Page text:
I then took the 14.30 Nevsky Express train to Moscow. A journey of 4 hours. A comfortable, air-conditioned, six seat compartment with individual lighting. The restaurant car is well worth a visit for a late lunch. My solyanka meat soup somewhat surprisingly delicious with excellent and helpful service. Great Western Trains could learn a thing or two! Definitely the best and quickest way to travel between the two cities.

In Moscow I stayed at the new Kempinski Hotel which has opened in a former merchant’s house overlooking Lubyanka Square, the site of the old KGB headquarters. It has been well designed and decorated and one I would highly recommend. Good sized rooms, big bathrooms and all the conveniences you would expect although I fear my mother would not cope with the electronic touch pad lighting and ventilation system. What is wrong with good old fashioned switches? The Italian restaurant obviously has a fine chef who produced a delicious dinner.

Moscow has hundreds of restaurants to choose from although for what it is worth I had lunch in Villa Roza on Pyatniskaya and I would go back like a

Moscow World Athletics


This weekend, from 10 August, Moscow will host to the world’s most elite athletes as they arrive for the World Athletics Championships. After the Olympic fever of last summer I’m sure lots of us will be tuned in but keep an eye out for Moscow’s iconic skyline in the background. I like watching athletics as much as the next person but not quite as much as I love Russia and in particular Moscow.

Moscow is a city full of contrasts – old Soviet style buildings mix with new, modern architecture and small local cafes sit next door to some of the best restaurants I’ve ever visited. Moscow hosts its own ‘championship’ collection of hotels, with ‘gold medal’ service so for a ‘bolt’ of excitement head to Moscow for a perfect weekend getaway.

For more information on a long weekend to Moscow or a holiday to Russia, I would love to help plan the perfect trip and share my passion for this amazing city, call me.

A city break to St Petersburg


If you glance behind as you walk out of the modern steel and glass terminal in St Petersburg airport you will see the squat yellow building that once served as the international terminal.

This archetypal Soviet design was replicated throughout Russia in literally thousands of airports both big and small.

Drive into the city down the six lane Moscow Prospekt and the architecture on either side also tracks the design progress. Around the airport modern factories and car show rooms have sprung up, but on the outskirts you find the hastily erected flats of the Brezhnev era, despised by all. Further in and the road is flanked by the imposing solid structure of the Stalinist regime, flats which to this day are highly sort after.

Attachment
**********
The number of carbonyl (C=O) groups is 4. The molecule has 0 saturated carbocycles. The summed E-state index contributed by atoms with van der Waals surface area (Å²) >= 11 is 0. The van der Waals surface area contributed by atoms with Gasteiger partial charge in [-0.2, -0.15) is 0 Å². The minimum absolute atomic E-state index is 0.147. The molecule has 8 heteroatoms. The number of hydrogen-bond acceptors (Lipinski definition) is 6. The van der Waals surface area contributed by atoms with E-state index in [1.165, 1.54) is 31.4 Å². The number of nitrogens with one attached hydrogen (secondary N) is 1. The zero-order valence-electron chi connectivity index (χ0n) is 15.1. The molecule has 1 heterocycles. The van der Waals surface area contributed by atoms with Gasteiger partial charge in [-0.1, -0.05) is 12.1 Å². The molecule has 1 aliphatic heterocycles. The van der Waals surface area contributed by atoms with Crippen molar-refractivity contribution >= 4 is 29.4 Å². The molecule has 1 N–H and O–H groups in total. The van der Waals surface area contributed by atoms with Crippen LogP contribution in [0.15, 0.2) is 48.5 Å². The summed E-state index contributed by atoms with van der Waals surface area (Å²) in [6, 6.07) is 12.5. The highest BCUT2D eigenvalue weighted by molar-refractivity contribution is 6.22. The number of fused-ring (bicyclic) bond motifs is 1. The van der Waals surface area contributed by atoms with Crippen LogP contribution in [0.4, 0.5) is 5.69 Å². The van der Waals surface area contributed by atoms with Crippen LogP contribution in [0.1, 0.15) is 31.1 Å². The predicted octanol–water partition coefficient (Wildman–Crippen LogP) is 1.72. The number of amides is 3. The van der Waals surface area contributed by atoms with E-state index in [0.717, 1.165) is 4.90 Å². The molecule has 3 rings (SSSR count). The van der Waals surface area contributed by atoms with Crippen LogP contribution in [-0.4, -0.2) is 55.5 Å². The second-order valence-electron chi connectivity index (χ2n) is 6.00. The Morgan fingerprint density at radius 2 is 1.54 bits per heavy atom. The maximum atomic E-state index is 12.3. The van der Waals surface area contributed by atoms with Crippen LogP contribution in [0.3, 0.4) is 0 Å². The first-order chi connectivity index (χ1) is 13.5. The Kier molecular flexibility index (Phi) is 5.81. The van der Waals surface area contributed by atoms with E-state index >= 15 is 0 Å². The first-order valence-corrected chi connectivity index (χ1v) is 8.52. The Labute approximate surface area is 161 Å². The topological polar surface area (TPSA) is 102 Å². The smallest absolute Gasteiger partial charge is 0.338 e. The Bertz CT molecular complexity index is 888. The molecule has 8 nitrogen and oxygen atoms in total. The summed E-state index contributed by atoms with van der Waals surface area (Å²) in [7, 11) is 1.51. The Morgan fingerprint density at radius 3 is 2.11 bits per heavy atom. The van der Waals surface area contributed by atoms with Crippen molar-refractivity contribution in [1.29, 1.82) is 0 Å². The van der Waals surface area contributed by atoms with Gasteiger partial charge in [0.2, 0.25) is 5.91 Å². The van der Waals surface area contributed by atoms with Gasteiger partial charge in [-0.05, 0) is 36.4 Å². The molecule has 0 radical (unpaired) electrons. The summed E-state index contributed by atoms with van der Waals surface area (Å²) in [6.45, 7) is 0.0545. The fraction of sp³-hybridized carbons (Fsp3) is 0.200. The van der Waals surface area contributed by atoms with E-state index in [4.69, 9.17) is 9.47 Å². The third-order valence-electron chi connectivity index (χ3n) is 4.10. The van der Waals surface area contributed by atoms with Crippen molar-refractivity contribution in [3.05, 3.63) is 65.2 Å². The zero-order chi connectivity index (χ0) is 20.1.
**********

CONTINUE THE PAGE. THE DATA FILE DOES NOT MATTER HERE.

Note the huge Leningrad City administrative building on the right, complete with one of the last remaining statues of Lenin out in front, but which was never occupied. The city council refused to move. One of the few times that Stalin’s autocratic rule was thwarted.

Few people notice the granite mile stones designed by architect Rinaldi (18C) which mark the distance in versts (a little over a kilometre) from the Hermitage to the summer palace in Tsarskoye Selo.

A little further and 19th century architecture begins to appear until, once over the Fontanka Canal, you are in what is known as the golden triangle. Wide boulevards, no building over five stories, the symmetry of design never failing to please the eye.

I have been travelling to St Petersburg for 24 years now and yet each time I discover something new. Exquisite art and theatre, a leisurely boat cruise at midnight with the sun still not below the horizon, a quick shot of vodka and a pancake filled with red caviar, a walk through the 250 hectares of landscaped garden at Pavlovsk, a ride on a hydrofoil along the Gulf of Finland to the palace of Peterhoff, the list goes on.

Yes it has changed, but so has every city. If you have not been I strongly urge you to try it for a weekend. The new 4 Seasons Hotel opens this summer – expensive but magnificent.

For more information about a holiday to St Petersburg or any area of Russia, please contact our Russia specialists on 01285 880 980.

Time for Tea in St Petersburg as the Eleseyev Shop re-opens at 56 Nevsky


Despite the rain and after an absence of 4 months I have rekindled my love affair with St Petersburg, I toured the new Four Seasons hotel which is due
to open in October and which will, undoubtedly, establish itself as the city’s finest.

Housed in the former Lobanov-Rostovsky palace looking over St Isaac’s cathedral, no expense has been spared to recreate the interior of a 19th century palace. It is still a building site but will have three restaurants, spa and gym and a magnificent ballroom.

Another notable edition to the city is the reopening of the Eleseyev shop at 56 Nevsky. Originally opened in 1902 by the Eleseyev brothers, it quickly established itself as the Fortnum and Mason of the city. Today in private hands the interior has been beautifully restored and surpasses the Harrods’s food halls in its decor.